The new Wuhan outbreak has been linked to an asymptomatic person. That tells us that simply relying on symptoms isn’t enough.

Where do you stand, with this in mind?

May 12, 2020 at 5:44 AM

@Chad H. - I think by now you pretty much know where I stand. I'm in favor of Option #3 above, but I'm not sure it's possible considering that China is having more outbreaks despite their draconian containment procedures (and that is assuming you can believe a darn thing coming from the government over there). I think we as a society are doing to have to learn to live with the damages that this virus causes for a long time.

@thecolonel - Your words define you. Expressing obsequious admiration for the PRC in the way that you do makes me believe that you're in the employ of the government there. If you aren't, then you've been drinking the kool-aid. As far as me not being nice, why be nice to somebody who is on the side of a country that is our enemy - militarily, economically, and socially? You deserve far more disdain than you got.

May 12, 2020 at 10:43 PM

Well that escalated quickly

May 13, 2020 at 5:29 AM

Heres one of the particular tragic examples regarding mask ignorance (wrapped in a case of particular ignorance overall):
"March 25 one of his daughters gave him a face mask to wear at the plant, where he operated boxing and loading equipment near the entrance and was often the first person to greet arriving co-workers. “He was always so respectful,” a shiftmate says. Two days later, Benjamin told his kids a supervisor had ordered him to remove the mask because it was creating unnecessary fears among plant employees.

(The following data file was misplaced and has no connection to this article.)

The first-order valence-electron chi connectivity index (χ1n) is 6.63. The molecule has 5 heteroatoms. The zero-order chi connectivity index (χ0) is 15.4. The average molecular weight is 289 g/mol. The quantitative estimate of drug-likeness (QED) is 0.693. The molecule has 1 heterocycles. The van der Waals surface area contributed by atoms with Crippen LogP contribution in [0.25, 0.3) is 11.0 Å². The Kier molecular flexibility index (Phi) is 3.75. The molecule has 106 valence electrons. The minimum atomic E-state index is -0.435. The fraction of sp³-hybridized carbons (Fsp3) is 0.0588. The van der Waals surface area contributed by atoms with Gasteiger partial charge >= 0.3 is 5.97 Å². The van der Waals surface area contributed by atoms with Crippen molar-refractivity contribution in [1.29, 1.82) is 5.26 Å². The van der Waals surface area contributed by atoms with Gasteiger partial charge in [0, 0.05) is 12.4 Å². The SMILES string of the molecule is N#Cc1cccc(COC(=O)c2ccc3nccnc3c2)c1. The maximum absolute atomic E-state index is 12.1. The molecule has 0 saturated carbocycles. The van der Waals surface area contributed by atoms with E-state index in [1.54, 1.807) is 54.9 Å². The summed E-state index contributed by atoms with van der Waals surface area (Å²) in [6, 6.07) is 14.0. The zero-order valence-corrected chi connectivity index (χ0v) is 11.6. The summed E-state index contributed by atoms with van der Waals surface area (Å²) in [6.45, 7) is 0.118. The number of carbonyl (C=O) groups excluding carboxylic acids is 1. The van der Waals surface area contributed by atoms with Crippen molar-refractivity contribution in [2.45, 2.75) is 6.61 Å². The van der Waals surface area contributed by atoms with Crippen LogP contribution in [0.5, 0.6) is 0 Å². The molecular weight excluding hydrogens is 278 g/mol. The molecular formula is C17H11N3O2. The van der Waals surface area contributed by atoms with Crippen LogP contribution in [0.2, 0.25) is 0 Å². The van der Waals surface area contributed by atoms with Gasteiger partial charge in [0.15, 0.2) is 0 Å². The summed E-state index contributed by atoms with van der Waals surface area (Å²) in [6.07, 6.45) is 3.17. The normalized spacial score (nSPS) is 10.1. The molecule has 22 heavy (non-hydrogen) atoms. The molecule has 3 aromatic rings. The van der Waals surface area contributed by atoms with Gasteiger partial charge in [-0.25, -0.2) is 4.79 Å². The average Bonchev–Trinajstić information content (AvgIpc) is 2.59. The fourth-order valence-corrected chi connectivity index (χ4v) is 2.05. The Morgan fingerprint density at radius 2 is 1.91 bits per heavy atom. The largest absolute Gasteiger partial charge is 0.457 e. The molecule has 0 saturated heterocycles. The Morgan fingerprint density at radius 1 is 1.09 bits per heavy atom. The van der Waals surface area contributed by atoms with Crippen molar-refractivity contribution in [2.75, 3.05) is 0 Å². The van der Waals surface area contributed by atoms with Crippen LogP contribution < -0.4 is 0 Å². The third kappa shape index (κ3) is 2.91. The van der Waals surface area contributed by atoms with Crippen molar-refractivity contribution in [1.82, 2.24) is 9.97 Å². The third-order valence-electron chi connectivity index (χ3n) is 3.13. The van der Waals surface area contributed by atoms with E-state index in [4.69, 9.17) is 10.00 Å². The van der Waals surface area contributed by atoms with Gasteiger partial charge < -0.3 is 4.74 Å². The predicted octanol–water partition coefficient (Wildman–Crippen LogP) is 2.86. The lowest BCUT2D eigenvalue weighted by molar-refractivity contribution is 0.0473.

On Saturday, April 4, Benjamin called in sick. So few workers had shown up the day before that he’d had to do the work of three people, he told his family. By Monday his cough and fever were much worse. The next morning he could barely move. An ambulance took him to the hospital.

While he was in the emergency room, Cargill shut down the Hazleton plant to disinfect everything, install barriers between workstations, and give employees time to heal. Later that week, the union said 164 workers had been infected. The local testing center, running low on supplies, was refusing to test most Cargill employees. If you work at the meatpacking plant, they were told, assume you’re positive.

Benjamin was admitted to the intensive care unit and spent his work anniversary on a ventilator. He died on April 19. "

Asians always had a point with those masks.